Argentina’s far-right Javier Millay wins election as Trump says he’s ‘very proud’

Far-right populist Javier Millay has won Argentina's presidential election after a fiercely polarized campaign in which he promised to shake up the country.

He secured 55.7 percent of the vote, beating center-left Economy Minister Sergio Massa, who received only 44.3 percent, Argentina's electoral authority said Sunday.

The 53-year-old political newcomer had won a rock-star-like following by railing against what he called the “political caste” on television. Among his controversial policies was a pledge to close the country's central bank.

“Argentina's situation is critical,” said Millay, a self-styled anarcho-capitalist who has often been compared to former US President Donald Trump and Brazil's Jair Bolsonaro.

“The changes our country needs are drastic. There is no room for a gradual pace, no room for lukewarm measures.”

“The reconstruction of Argentina begins today,” said the president-elect, who during the election campaign pledged to tackle the country's rising inflation and growing poverty. Inflation has soared to more than 140 percent and poverty has worsened during Mr Massa's tenure.

Supporters of Argentina's president-elect Javier Milei celebrate after Milei's victory in the second round of the presidential election


The president-elect proposed shrinking the size of government and adopting the dollar as a way to deal with runaway inflation, which he said was the result of successive governments printing money indiscriminately.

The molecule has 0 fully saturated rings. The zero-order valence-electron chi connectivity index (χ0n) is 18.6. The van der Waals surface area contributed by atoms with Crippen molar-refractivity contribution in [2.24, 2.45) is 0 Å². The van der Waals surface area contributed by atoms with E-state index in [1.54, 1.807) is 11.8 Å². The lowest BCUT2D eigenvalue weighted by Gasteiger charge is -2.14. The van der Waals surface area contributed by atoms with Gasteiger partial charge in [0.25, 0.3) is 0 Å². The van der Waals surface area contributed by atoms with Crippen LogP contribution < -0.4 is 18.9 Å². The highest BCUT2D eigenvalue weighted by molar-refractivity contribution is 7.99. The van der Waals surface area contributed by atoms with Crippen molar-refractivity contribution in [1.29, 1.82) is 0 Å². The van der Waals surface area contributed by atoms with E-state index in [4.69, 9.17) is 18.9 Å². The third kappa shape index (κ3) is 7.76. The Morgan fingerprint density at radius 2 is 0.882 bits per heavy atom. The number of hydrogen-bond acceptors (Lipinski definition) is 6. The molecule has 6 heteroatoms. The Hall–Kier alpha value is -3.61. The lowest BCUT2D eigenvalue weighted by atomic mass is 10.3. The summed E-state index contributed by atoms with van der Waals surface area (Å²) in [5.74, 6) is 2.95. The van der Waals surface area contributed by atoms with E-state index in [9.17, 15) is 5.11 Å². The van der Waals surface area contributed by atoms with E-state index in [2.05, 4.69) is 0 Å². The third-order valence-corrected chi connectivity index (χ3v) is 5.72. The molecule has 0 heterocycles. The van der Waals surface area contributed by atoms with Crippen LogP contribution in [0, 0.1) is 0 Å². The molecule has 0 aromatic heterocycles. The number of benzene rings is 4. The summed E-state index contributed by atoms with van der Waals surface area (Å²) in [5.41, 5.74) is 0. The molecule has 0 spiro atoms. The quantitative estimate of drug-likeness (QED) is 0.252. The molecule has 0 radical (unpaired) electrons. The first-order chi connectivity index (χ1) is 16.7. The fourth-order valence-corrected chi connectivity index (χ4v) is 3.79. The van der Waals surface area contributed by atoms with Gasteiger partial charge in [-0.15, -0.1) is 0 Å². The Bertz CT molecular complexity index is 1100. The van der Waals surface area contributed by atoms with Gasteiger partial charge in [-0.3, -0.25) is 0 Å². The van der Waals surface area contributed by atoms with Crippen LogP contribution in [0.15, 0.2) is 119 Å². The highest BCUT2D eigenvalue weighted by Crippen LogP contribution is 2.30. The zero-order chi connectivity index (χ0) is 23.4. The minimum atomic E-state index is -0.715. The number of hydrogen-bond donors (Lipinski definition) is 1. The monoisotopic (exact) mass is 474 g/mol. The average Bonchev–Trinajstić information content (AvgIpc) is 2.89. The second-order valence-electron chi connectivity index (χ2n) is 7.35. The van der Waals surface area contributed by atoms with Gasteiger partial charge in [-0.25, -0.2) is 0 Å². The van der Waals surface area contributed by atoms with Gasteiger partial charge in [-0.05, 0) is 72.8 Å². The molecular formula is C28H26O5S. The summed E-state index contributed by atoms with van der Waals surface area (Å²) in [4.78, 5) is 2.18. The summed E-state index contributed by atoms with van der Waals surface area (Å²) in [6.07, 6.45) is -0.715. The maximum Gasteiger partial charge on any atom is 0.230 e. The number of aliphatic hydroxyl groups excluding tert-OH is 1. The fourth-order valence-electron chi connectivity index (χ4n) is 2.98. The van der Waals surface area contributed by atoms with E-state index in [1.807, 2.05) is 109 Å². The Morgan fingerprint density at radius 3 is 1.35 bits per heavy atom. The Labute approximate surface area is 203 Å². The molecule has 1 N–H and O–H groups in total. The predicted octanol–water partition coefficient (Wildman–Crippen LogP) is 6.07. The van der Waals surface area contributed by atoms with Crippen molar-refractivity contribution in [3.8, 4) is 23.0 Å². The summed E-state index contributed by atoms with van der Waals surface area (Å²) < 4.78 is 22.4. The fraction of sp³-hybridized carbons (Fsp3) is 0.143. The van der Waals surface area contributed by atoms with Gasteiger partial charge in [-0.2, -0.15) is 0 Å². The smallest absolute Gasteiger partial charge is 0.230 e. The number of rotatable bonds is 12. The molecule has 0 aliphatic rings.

He has also proposed banning abortion, loosening gun regulations and cutting ties with Argentina's main trading partners, China and Brazil.

Mr. Massa, the candidate of the ruling Peronist Party, conceded early Sunday afternoon, saying Argentines had “chosen another path.” “From tomorrow… the guarantee of political, social and economic functions is the responsibility of the new president,” Mr Massa added.

Donald Trump was among the world leaders who congratulated Miley on securing the largest margin of victory in an election since the country's return to democracy in 1983.

“Congratulations to Javier Millay on a great race for the presidency of Argentina. The whole world was watching,” said the 45th US president.

“I am very proud of you. You will turn your country around and really make Argentina great again!”

Former Brazilian president Jair Bolsonaro said “hope will shine again in South America.” “May these fair winds reach the United States and Brazil, so that honesty, progress and freedom may return to us all.”

White House national security adviser Jake Sullivan congratulated Mr Milei and the people of Argentina for “holding free and fair elections”. “We look forward to building on our strong bilateral relationship based on our shared commitment to human rights, democratic values ​​and transparency,” Mr Sullivan said.

“Democracy is the voice of the people and must always be respected,” Brazilian President Luiz Inacio Lula da Silva said in congratulating Mr Millay. “I wish the new government good luck and success.”

“There were many voters who were not convinced to vote for Milei, who would vote invalid or blank. But come voting day, they voted for Milei because they're all disappointed,” Andrei Roman, chief executive of Brazil-based polling firm Atlas Intel, told The Associated Press.

“Everyone was talking about the fear of Miley's victory. I think that was the fear of Massa winning and the economy continuing as it is, inflation and all that.”

Mr. Milei's words resonated with Argentines, particularly a younger generation angered by their struggle to get by. “Incredibly happy, ecstatic, he is a world-historical phenomenon!” Luca Rodriguez, a 20-year-old law student, said outside Mr. Milei's headquarters after spraying a bottle of champagne in the air at those around him.

“I want to be freed from this ridiculous elite that takes away all our rights, all the tax money that squeezes us and doesn't let us live in peace.”